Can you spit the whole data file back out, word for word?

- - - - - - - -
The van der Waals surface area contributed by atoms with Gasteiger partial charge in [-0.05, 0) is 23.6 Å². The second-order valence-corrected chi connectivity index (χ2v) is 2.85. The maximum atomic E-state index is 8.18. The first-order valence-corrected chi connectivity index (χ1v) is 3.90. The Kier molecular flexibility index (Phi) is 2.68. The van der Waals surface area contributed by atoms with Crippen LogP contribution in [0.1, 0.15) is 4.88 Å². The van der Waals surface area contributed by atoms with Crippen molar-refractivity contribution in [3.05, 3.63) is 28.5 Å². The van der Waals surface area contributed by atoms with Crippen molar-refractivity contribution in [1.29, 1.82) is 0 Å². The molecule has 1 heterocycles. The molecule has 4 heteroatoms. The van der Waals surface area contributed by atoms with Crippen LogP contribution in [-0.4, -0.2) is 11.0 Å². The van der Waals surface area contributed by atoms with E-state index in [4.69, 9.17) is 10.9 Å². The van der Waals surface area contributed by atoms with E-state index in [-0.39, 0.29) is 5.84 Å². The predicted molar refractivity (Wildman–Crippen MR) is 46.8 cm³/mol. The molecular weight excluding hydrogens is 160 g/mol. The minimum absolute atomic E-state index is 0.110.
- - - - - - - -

The van der Waals surface area contributed by atoms with Gasteiger partial charge in [-0.05, 0) is 23.6 Å². The second-order valence-corrected chi connectivity index (χ2v) is 2.85. The maximum atomic E-state index is 8.18. The first-order valence-corrected chi connectivity index (χ1v) is 3.90. The Kier molecular flexibility index (Phi) is 2.68. The van der Waals surface area contributed by atoms with Crippen LogP contribution in [0.1, 0.15) is 4.88 Å². The van der Waals surface area contributed by atoms with Crippen molar-refractivity contribution in [3.05, 3.63) is 28.5 Å². The van der Waals surface area contributed by atoms with Crippen molar-refractivity contribution in [1.29, 1.82) is 0 Å². The molecule has 1 heterocycles. The molecule has 4 heteroatoms. The van der Waals surface area contributed by atoms with Crippen LogP contribution in [-0.4, -0.2) is 11.0 Å². The van der Waals surface area contributed by atoms with E-state index in [4.69, 9.17) is 10.9 Å². The van der Waals surface area contributed by atoms with E-state index in [-0.39, 0.29) is 5.84 Å². The predicted molar refractivity (Wildman–Crippen MR) is 46.8 cm³/mol. The molecular weight excluding hydrogens is 160 g/mol. The minimum absolute atomic E-state index is 0.110.